From where I see it, as advertisers and agencies both work in these disparate silos the internal communication between groups is very little or almost nonexistent.  So how can we expect an integrated messaging output to come from that?

This is what I currently see happening:

As new channels and communication disciplines come about, both the advertiser and agency mindset is to create a new division or build a new agency to handle that particular channel. Done.

We don’t have to worry about it. We’ll build a “Social Media Task Force” and a hire a Social Media agency and everything will be perfect. We can keep doing what we’re doing while the social people (whatever that is anyway) will give us the presence we need to tap into that discipline. Now I’ll go back to my TV advertising.

I’m sure you have all been a part of a similar thought or have seen a similar thought happen in your organization (advertiser or agency). Huge disconnect here. No strategy, no communication, no thought of elaboration, or collaboration, or collective brainstorming… no integration.

So what have we learned about integrated marketing communications? Companies and agencies work in silos; HOWEVER, consumers do not. These silos don’t produce optimized results because of inconsistent messaging, false promises not held up by another touch point, confusion in action steps; frankly a disconnect between the needs of the consumer and what we’re providing as value through communication.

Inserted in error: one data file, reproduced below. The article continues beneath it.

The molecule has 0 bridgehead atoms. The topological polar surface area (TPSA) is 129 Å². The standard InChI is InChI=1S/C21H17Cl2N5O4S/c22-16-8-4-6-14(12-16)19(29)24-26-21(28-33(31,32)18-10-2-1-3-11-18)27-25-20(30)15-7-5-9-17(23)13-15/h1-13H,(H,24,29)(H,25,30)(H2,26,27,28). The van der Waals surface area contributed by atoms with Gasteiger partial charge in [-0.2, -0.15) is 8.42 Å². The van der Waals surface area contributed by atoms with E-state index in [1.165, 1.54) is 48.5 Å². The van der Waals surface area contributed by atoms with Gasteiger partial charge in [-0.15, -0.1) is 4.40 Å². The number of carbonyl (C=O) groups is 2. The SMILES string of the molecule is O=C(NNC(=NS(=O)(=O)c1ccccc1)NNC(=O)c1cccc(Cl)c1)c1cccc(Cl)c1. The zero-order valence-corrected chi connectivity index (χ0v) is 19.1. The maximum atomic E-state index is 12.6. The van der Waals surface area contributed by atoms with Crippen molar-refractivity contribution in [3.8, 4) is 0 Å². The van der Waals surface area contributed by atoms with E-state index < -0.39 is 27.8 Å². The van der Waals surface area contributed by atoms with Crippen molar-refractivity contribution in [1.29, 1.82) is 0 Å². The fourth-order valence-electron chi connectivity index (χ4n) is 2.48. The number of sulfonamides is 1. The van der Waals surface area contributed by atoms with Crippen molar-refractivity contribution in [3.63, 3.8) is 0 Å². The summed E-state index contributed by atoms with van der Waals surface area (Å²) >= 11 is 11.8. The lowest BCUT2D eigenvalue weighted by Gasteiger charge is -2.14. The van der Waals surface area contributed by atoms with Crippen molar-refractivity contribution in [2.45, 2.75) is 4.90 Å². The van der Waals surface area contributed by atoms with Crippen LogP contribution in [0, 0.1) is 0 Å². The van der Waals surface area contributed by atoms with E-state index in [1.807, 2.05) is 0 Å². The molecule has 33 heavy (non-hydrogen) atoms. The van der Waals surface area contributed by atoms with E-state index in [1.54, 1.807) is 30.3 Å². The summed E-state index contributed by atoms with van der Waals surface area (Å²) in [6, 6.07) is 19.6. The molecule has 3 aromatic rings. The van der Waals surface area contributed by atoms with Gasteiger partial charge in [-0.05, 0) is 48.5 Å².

We all know this is a major issue facing everyone in the industry, so I guess the question becomes, “Why do we still act this way?” Just because it “worked” in the past doesn’t necessarily mean it will work in the future. Adding divisions and new roster agencies every time a new communication channel comes around will continue the siloed effect and quickly tear the beauty of expert messaging apart. Why not break down walls and focus on core messaging and definitive objectives for that messaging (regardless of the platform)? Why not start with a strategic view to satisfy consumer needs and strive to reach those needs.

Being completely platform agnostic and starting with the objectives and consumer needs in mind will allow for a literal strategic mapping of sorts of how communication and engagement should unfold for the consumer, not the other way around; not from the brand. Then, with this map to guide us, we can begin to develop a robust messaging strategy that is consistent across the touch points that are the most relevant to each consumer, effectively breaking down the silos and putting up a unified, dare I say it, Integrated front, continuously supporting the consumer to produce the blissful, purchase-minded results we all want.

All in all, consumers are constantly changing; their messaging platforms are constantly changing; their needs, desires, and behaviors are constantly changing… Why are we so reluctant to change?